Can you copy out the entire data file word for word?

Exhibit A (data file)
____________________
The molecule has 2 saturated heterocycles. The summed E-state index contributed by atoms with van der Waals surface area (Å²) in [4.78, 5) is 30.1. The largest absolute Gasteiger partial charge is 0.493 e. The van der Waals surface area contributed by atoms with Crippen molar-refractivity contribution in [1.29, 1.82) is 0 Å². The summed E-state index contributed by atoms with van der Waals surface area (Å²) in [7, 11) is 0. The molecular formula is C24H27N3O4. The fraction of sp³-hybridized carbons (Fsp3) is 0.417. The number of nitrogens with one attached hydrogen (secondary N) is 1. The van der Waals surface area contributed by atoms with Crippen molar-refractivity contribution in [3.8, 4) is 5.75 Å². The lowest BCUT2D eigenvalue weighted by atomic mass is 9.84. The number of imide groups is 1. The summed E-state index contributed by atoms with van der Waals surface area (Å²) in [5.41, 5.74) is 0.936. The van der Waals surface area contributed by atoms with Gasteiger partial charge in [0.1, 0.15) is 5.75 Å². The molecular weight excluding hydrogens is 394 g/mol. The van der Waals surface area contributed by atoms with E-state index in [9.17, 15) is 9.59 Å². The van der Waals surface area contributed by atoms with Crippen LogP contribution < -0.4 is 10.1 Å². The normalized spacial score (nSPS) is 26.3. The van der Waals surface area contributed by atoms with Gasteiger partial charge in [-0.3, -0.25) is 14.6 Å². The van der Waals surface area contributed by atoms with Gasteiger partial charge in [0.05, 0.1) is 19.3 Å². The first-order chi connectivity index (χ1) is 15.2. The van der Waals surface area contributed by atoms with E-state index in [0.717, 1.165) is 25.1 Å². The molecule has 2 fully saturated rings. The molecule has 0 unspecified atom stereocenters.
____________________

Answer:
The molecule has 2 saturated heterocycles. The summed E-state index contributed by atoms with van der Waals surface area (Å²) in [4.78, 5) is 30.1. The largest absolute Gasteiger partial charge is 0.493 e. The van der Waals surface area contributed by atoms with Crippen molar-refractivity contribution in [1.29, 1.82) is 0 Å². The summed E-state index contributed by atoms with van der Waals surface area (Å²) in [7, 11) is 0. The molecular formula is C24H27N3O4. The fraction of sp³-hybridized carbons (Fsp3) is 0.417. The number of nitrogens with one attached hydrogen (secondary N) is 1. The van der Waals surface area contributed by atoms with Crippen molar-refractivity contribution in [3.8, 4) is 5.75 Å². The lowest BCUT2D eigenvalue weighted by atomic mass is 9.84. The number of imide groups is 1. The summed E-state index contributed by atoms with van der Waals surface area (Å²) in [5.41, 5.74) is 0.936. The van der Waals surface area contributed by atoms with Gasteiger partial charge in [0.1, 0.15) is 5.75 Å². The molecular weight excluding hydrogens is 394 g/mol. The van der Waals surface area contributed by atoms with E-state index in [9.17, 15) is 9.59 Å². The van der Waals surface area contributed by atoms with Crippen LogP contribution < -0.4 is 10.1 Å². The normalized spacial score (nSPS) is 26.3. The van der Waals surface area contributed by atoms with Gasteiger partial charge in [-0.3, -0.25) is 14.6 Å². The van der Waals surface area contributed by atoms with Gasteiger partial charge in [0.05, 0.1) is 19.3 Å². The first-order chi connectivity index (χ1) is 15.2. The van der Waals surface area contributed by atoms with E-state index in [0.717, 1.165) is 25.1 Å². The molecule has 2 fully saturated rings. The molecule has 0 unspecified atom stereocenters.